Friday, March 23, 2018

Review: 50 Core Truths of the Christian Faith

I'm sure for many a book with the sub-title of "A Guide to Understanding and Teaching Theology" doesn't get many people excited but for me, anything that helps clearly and concisely communication core doctrine does. The Christian faith has this fascinating nature of being both immensely simple, so that a child can grasp the core of it, and yet also extremely deep and rich in that one can spend their whole life studying it and still be amazed by new insights. When it comes to books that delve into the depths or Christian doctrine, the trouble is many are either cover too little ground, usually by not exploring differing nuances on doctrines not universally agreed upon, or are simply too large and intimidating for the average reader. Alternately, larger volumes are simply broken up into multiple, more manageable volumes. 

In this volume by Gregg Allison, I found a very good middle of the road approach to covering the core doctrines in a clear and concise way. The 50 chapters are grouped into 8 parts and follow an order common in many systematic theology texts. Each chapter beings with a short one or two sentence summary of the doctrine, followed by a short list of the main themes of the doctrine and a list of key scripture references. The bulk of each chapter is made up of the Understanding the Doctrine section which divided into three parts: Major Affirmations, Biblical Support; and Major Errors. I really appreciated this breakdown as the first part explains what the particular doctrine affirms and why it matters, the second part shows how we get to this understanding from scripture and the third where the misunderstanding or misapplying leads to error. The final sections of each chapter provide guidance in how to apply the doctrine to one's life and how to teach (including a less outline) the doctrine to others.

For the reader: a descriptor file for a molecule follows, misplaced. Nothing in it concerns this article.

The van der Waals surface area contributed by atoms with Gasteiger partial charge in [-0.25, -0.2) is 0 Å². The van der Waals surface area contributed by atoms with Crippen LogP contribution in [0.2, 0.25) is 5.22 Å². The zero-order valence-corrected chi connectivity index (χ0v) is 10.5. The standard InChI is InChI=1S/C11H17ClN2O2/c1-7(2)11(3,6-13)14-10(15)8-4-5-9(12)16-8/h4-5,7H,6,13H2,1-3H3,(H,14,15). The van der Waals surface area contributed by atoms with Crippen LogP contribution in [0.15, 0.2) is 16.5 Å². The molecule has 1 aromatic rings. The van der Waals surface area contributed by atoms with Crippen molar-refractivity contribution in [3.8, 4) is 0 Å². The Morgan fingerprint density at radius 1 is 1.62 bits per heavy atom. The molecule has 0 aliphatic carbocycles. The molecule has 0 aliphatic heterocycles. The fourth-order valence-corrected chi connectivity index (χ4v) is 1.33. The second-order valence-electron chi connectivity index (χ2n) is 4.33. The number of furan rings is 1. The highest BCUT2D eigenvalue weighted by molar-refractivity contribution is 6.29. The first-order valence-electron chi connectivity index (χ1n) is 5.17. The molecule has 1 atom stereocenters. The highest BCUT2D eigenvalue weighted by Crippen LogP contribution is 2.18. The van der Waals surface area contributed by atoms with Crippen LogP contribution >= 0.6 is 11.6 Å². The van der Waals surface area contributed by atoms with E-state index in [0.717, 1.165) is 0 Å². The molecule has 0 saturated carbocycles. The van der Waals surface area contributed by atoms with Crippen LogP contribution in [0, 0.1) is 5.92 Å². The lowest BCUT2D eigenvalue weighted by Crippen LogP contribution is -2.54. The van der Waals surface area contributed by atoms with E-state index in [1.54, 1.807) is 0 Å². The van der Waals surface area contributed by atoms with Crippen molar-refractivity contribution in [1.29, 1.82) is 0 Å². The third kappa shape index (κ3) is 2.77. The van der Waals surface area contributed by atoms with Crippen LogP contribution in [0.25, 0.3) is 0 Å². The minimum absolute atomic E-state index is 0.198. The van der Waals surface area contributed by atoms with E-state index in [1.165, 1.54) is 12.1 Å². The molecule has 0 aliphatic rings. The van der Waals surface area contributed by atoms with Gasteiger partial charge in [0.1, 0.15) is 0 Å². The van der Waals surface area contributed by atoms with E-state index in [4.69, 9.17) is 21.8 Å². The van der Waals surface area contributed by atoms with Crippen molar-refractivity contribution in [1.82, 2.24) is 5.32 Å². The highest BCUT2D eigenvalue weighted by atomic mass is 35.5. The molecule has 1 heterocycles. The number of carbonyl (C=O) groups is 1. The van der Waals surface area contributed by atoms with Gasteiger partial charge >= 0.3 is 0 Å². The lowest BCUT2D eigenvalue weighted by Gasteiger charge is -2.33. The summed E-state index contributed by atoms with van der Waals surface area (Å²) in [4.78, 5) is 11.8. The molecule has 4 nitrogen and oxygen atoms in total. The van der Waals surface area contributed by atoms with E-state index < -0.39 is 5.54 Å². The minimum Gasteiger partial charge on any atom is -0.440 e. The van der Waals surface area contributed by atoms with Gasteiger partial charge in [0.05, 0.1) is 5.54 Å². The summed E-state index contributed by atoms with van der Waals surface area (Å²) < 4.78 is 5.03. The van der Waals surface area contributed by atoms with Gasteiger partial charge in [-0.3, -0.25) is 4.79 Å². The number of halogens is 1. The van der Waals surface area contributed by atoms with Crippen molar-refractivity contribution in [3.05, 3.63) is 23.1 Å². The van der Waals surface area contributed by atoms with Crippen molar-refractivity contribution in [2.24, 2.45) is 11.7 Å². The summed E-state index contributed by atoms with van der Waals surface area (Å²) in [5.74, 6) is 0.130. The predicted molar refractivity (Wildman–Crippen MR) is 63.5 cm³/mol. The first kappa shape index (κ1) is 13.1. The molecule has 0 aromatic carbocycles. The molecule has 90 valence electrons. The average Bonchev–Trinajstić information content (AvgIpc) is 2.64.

One thing I must commend this Allison for in this book is that he takes the time to acknowledge and explain differing view on some of the doctrines on which there are differences in various traditions. For example, the first chapter I flipped to in order to evaluate how narrow a view would be presented was chapter on "The Gifts of the Holy Spirit." In this chapter both the cessationist and continualist views are discussed. Further, in the Major Errors section he points out the errors of both over-emphasizing as well as under-emphasizing the gifts of the spirit. Even in the guidance for teaching this doctrine, he points out that an individual church's position is what should be emphasized but not without acknowledging and explaining the other side.

Finally each chapter ends with a list of resources for further study. Nearly every chapter this list includes the appropriate chapter from popular evangelical systematic theologies (e.g. Erickson, Grudem & Horton) providing one ample opportunity to dig deeper into any of doctrines discussed.

Overall I would recommend this book to anyone wishing to better understand the doctrines of the Christian faith without having to commit to the thousand plus pages most such works cover but still wanting to get out of the shallow end. This book could also be a good primer or refresher if you need to read or review one of the common systematic theology texts. Finally, it would make a good text for an adult class in a church context as it would provide people with an excellent foundation.

*I was provided a copy of this book in exchange for an honest review

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